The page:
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Biden Impeachment Inquiry Explained: What is Happening and Could the President be Convicted?

The US House of Representatives has voted to formally open an impeachment inquiry into president Joe Biden, moving forward a process that has been promised by Republican leaders since they regained control of the lower chamber in midterm elections in 2022.

Although no evidence has been produced, Republicans have accused Biden and his family of personally profiting from his position while vice-president under Barack Obama.

The president responded to the vote by saying his opponents were attacking him “with lies”, but Wednesday’s events set in train a process which could lead to impeachment – the ultimate penalty for a president.

Why has the vote happened now?

House Republicans informally began the probe into Biden three months ago, but Wednesday’s vote formalises it. Republicans say that by authorising the inquiry, the White House will be forced to cooperate.

In November a top White House attorney portrayed the investigation as illegitimate because the House had not yet formalised the impeachment inquiry through a vote. The White House has rebuffed efforts to force it to turn over information citing the need for a full House vote.

The inquiry could also vie Republicans a platform to highlight their allegations that the president has behaved corruptly. Biden is preparing for an election rematch with Donald Trump, who was the first president in US history to be impeached twice and is currently preparing for four criminal trials.

Trump has pushed his Republican allies in Congress to move swiftly on impeaching Biden.

Is there evidence that Joe Biden committed wrongdoing?

Republicans have accused the president and his family of profiting from his time as vice-president and have zeroed in on his son, Hunter, who had business ventures in Ukraine and China during that period.

Congressional investigators have obtained nearly 40,000 pages of subpoenaed bank records and dozens of hours of testimony from key witnesses, but while investigations have raised ethical questions, no evidence has emerged that Biden acted corruptly or accepted bribes in his current or previous role.

In July, one of Hunter Biden’s former business associates, Devon Archer, gave sworn testimony to congressional investigators that Hunter had sold his foreign clients “an illusion of access to his father”. Archer recounted how Hunter would put his father on speakerphone to impress clients and business associates, however he also stated that Joe Biden was never directly involved in their financial dealings.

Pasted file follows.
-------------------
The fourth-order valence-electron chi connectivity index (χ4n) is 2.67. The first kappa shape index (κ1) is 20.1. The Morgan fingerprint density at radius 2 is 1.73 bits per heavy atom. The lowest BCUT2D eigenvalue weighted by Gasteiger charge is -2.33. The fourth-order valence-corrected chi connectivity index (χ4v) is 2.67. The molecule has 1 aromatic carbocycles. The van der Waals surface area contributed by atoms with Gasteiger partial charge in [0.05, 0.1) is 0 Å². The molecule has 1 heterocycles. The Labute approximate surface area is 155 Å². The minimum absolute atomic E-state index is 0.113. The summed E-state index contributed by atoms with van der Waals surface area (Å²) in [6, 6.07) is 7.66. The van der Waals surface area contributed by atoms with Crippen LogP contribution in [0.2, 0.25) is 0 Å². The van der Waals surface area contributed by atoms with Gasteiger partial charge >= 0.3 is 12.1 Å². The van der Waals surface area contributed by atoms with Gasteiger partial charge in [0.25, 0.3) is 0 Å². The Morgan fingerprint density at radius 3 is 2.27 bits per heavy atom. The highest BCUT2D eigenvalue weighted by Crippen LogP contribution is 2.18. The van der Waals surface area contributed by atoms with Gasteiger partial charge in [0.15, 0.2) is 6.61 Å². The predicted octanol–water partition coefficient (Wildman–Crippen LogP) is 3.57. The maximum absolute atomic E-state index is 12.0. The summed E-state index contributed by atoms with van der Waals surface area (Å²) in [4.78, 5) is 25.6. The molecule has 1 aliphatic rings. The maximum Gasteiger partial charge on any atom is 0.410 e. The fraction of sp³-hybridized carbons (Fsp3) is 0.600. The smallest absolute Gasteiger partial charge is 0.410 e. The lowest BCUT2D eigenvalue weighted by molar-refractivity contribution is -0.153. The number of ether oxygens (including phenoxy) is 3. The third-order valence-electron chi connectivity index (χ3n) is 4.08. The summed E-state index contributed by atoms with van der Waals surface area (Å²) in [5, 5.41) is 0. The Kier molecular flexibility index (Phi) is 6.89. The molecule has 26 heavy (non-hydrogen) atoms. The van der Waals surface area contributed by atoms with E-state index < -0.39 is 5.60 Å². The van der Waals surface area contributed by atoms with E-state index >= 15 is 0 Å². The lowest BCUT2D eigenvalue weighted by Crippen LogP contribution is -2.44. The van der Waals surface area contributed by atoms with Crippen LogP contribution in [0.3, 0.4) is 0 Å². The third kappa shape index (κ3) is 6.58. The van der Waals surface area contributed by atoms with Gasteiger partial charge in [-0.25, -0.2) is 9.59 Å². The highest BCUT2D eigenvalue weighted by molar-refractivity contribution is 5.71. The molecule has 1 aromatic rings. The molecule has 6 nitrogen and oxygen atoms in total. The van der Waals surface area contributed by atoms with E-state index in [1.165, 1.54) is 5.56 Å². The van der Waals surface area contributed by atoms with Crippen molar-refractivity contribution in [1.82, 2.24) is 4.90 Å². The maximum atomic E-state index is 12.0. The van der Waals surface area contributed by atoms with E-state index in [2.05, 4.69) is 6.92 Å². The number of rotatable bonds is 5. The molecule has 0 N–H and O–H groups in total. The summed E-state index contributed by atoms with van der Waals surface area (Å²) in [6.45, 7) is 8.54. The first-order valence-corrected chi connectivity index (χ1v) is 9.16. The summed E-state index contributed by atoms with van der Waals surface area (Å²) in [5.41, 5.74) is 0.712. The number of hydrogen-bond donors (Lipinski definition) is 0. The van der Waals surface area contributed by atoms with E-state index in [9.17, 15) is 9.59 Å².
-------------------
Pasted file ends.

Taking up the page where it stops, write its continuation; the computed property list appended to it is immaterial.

Republicans have also pointed to a couple of falsehoods in Biden’s public statements about his son’s business dealings. For example, during the 2020 presidential campaign, Biden said that his son had never made any money off business transactions in China. That was later contradicted by Hunter Biden himself.

However, at a high-profile impeachment hearing in September, all three Republican expert witnesses who testified conceded they did not have first-hand knowledge of any criminal activity by Biden. Two of those witnesses acknowledged that the information put forward so far by the committee did not amount to corruption.

What happens next?

Authorising the months-long inquiry ensures that the impeachment investigation extends well into 2024 – and could represent a major headache for the president in the midst of an election year.

In the short term, the House’s action gives the three Republican controlled House committees leading the inquiry more power to subpoena documents and testimony – and for judges to enforce those requests.

If the committees decide to move forward with impeachment, the full House of Representatives will vote. If the majority vote yes, Biden will be impeached.

The Senate will then hold a trial and vote on whether to remove the president from office. While three past presidents have been impeached by the House, no president has ever been removed from office.

Will Biden be impeached?

US political history would suggest that things do not bode well for Biden. Of the four presidents who have faced inquiries, three – Andrew Johnson, Bill Clinton and Donald Trump – have ended up being impeached. The fourth – Richard Nixon – only escaped the reprimand by resigning before the vote took place.

However, the Republicans’ thin majority in the House mean that they can only afford to lose a few votes when the situation comes to a head.

Despite the fact that all Republicans in the House voted to formally open the inquiry, some – particularly those from politically divided districts – have been hesitant to back a full impeachment, fearing a significant political cost.

Republican Dusty Johnson said: “If we don’t have the receipts, that should constrain what the House does long-term.”

Another Republican, Ken Buck, said his party was engaging in “retribution impeachments”, while yet another said Biden had “probably not” committed an impeachable offence.

It’s even less certain that the American public would back any attempt to impeach the president.

A poll from CNN in October showed that 57% of Americans thought Biden shouldn’t be impeached. According to the Washington Post, that’s between 10 and 14 points higher than in similar polls taken on attitudes toward Trump’s two impeachments.

Even if the House does vote to impeach Biden, it’s highly unlikely that he would be removed from office.

Sixty senators would have to vote to convict Biden for that to happen, and with Democrats in control of the Senate that outcome would be virtually impossible.

Source : The Guardian